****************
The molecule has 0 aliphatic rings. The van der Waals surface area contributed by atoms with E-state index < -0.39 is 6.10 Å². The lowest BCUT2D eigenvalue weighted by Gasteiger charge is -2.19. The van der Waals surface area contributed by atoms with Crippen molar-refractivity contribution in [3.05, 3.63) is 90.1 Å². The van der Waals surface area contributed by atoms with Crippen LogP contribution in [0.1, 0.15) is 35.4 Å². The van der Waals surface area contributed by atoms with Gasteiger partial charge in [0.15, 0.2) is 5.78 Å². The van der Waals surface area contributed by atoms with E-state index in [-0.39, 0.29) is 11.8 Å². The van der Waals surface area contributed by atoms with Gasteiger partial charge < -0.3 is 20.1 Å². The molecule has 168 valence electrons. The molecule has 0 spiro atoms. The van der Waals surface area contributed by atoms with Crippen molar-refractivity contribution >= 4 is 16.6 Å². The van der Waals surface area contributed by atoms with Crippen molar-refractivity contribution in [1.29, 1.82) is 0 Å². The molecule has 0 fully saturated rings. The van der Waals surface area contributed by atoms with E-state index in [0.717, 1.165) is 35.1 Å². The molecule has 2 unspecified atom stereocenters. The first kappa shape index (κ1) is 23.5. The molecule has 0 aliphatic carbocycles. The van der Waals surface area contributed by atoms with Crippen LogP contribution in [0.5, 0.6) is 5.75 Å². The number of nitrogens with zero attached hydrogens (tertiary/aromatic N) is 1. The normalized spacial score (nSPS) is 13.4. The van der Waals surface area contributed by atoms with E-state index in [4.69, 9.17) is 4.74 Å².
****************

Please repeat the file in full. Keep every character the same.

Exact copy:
The molecule has 0 aliphatic rings. The van der Waals surface area contributed by atoms with E-state index < -0.39 is 6.10 Å². The lowest BCUT2D eigenvalue weighted by Gasteiger charge is -2.19. The van der Waals surface area contributed by atoms with Crippen molar-refractivity contribution in [3.05, 3.63) is 90.1 Å². The van der Waals surface area contributed by atoms with Crippen LogP contribution in [0.1, 0.15) is 35.4 Å². The van der Waals surface area contributed by atoms with Gasteiger partial charge in [0.15, 0.2) is 5.78 Å². The van der Waals surface area contributed by atoms with E-state index in [-0.39, 0.29) is 11.8 Å². The van der Waals surface area contributed by atoms with Gasteiger partial charge < -0.3 is 20.1 Å². The molecule has 168 valence electrons. The molecule has 0 spiro atoms. The van der Waals surface area contributed by atoms with Crippen molar-refractivity contribution >= 4 is 16.6 Å². The van der Waals surface area contributed by atoms with Crippen molar-refractivity contribution in [1.29, 1.82) is 0 Å². The molecule has 0 fully saturated rings. The van der Waals surface area contributed by atoms with E-state index in [0.717, 1.165) is 35.1 Å². The molecule has 2 unspecified atom stereocenters. The first kappa shape index (κ1) is 23.5. The molecule has 0 aliphatic carbocycles. The van der Waals surface area contributed by atoms with Crippen LogP contribution in [0.5, 0.6) is 5.75 Å². The number of nitrogens with zero attached hydrogens (tertiary/aromatic N) is 1. The normalized spacial score (nSPS) is 13.4. The van der Waals surface area contributed by atoms with E-state index in [4.69, 9.17) is 4.74 Å².